Thursday, December 23, 2010

Sugar Plums

I would like to take this moment to wish all of our customers a very merry Christmas. It's hard to believe that this year is almost gone. If was not for our dedicated chefs, restaurant owners, store owners, buyers, department mangers, and customers like you who knows what would be in your freezer right now. It is because of your purchasing decisions that allow us to continue to make handcrafted gelato day after day.
Many of you know that we made a Sugar Plum Gelato for the Cincinnati Ballet. It has been selling at Findlay Market and selling well. I have included a few photos of the ingredients prior to mixing. My concept for sugar plum was to keep the ingredients whole or larger than what would be used if we made real sugar plums. In order to make a real sugar plum these ingredients would be chopped fine and then rolled into balls and covered with powdered sugar. I felt that something would be lost in that approach. The idea of biting into a large walnut, soft and chewy dates, candied ginger was to tempting. The result is a great tasting gelato with complex flavors and textures. We will continue to make sugar plum throughout the winter months.
The other photo is of my eggnog base. We start with bovine growth hormone free milk and cream, egg yolks sugar and a few other items for all of our gelato bases. The eggnog base contains Meyer Dark Rum, and nutmeg (shown in the photo). We legally pasteurize the base and when it is done we have eggnog. We then add a wee nip of Armagnac before we batch freeze. Don't worry there is less than one half of one percent of alcohol in the finished product. (required by law) but the without these flavors there is something missing. When we finished removing the base from the Vat Joe and I each reserved a little for ourselves. It is better than any eggnog out there. If you want to try an all natural eggnog gelato get down to Findlay Market (Madison's at Findlay 110 W. Elder St.) and pick up a pint.
Thanks for supporting Madisono's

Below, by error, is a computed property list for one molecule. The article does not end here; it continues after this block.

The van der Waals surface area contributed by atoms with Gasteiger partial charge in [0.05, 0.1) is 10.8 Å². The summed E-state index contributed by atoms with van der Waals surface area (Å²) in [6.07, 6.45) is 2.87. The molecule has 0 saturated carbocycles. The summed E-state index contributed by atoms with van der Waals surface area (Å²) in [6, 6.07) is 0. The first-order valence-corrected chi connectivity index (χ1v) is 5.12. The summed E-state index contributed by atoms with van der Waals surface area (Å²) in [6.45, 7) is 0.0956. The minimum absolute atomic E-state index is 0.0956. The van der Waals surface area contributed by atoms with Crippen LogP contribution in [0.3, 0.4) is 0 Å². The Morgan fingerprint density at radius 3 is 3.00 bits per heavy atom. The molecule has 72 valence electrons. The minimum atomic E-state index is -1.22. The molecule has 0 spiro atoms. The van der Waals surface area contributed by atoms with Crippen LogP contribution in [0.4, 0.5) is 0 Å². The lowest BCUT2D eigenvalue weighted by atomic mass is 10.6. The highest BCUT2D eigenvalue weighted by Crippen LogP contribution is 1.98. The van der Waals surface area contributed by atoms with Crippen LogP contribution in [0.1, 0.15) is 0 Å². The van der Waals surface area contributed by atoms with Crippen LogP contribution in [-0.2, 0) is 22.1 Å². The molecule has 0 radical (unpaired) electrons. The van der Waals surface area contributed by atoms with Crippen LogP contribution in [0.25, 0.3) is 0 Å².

Monday, December 6, 2010

Best of the City 2010

Last week Madisono's Gelato was invited to participate in the Best of The City party held at the Cintas Center. There were more than 450 people enjoying the best that Cincinnati has to offer from fine foods, Lego Toys, and much more. I had a great time serving Dark Chocolate Orange Gelato, Hazelnut Gelato, Butternut Squash with Sage and Date Gelato, Alphonso Mango Sorbet, Candy Cane Gelato and Caramello with Sea Salt Gelato. I had a chance to talk with everyone that stopped by to sample our handcrafted gelato and sorbet. One question that kept coming up was this. "What is the difference between your gelato and the other gelato around town?" The "What is the difference between ice cream and gelato?" question still comes up but not as often. Many of you who read this blog know that I have talked about what makes Madisono's unique and quite often I continue to reinforce the fact that Madisono's makes all of our own bases from scratch. This is a key point that is the foundation of why Madisono's is a true artisan gelato. Did you know that we make 5 different gelato bases? We make a neutral base which is used in fruit and nut flavors, a milk chocolate base, a dark chocolate base, a cinnamon base, and an eggnog base. All of our sorbet bases are also made specifically for each sorbet flavor. We are the only producer of gelato and sorbet that is a licensed milk processor registered and inspected by the Ohio Department of Agriculture in Cincinnati.
We have a HACCP plan, and because we make all of our own base we must conduct legal pasteurization according to the PMO (pasteurization milk ordinance). This allows us many advantages over gelato that is made from who knows what. First, Madisono's is in control of the small batch process from the very beginning and in charge of the chemistry. This begins with sourcing our ingredients. Secondly we use NO PRESERVATIVES! If other gelato producers are not making their own base that that means they are buying something from someone else and that means the use of preservatives and chemical additives that don't need to be there. Some examples of this would be calcium sulphate (also found in drywall) and mono diglycerides of fatty acids (cheap substitutes for egg yolks) Why not just use real egg? There are many more ingredients found in commercial ice cream mixes that are there as preservatives and most vanilla ice cream bases come with vanillin. Vanillin is a banned food ingredient by Whole Foods Markets. Thirdly, we can age our base. When we pasteurize our bases we allow them to age before use. Some gelato companies try to sell mechanical aging devices that shorten the time required to get a good base but that again is selling the process short. A good baker would never rush the proof. Why rush the base?
There are many cottage food producers and most focus on creating a product that is uniquely their own. Some have grown into household names like Amy's or LaBrea. A food artist creates something from scratch, or uses an old recipe, a food producer just produces. For some of you Madisono's is already a household name and for that I thank you.
The picture above is my dark chocolate base in the vat pasteurizer. The white is the fresh cream swirling around the agitator. That base is cooked for about 90 minutes which allows all of the solid chocolate to mix while undergoing legal pasteurization.
Thanks for supporting Madisono's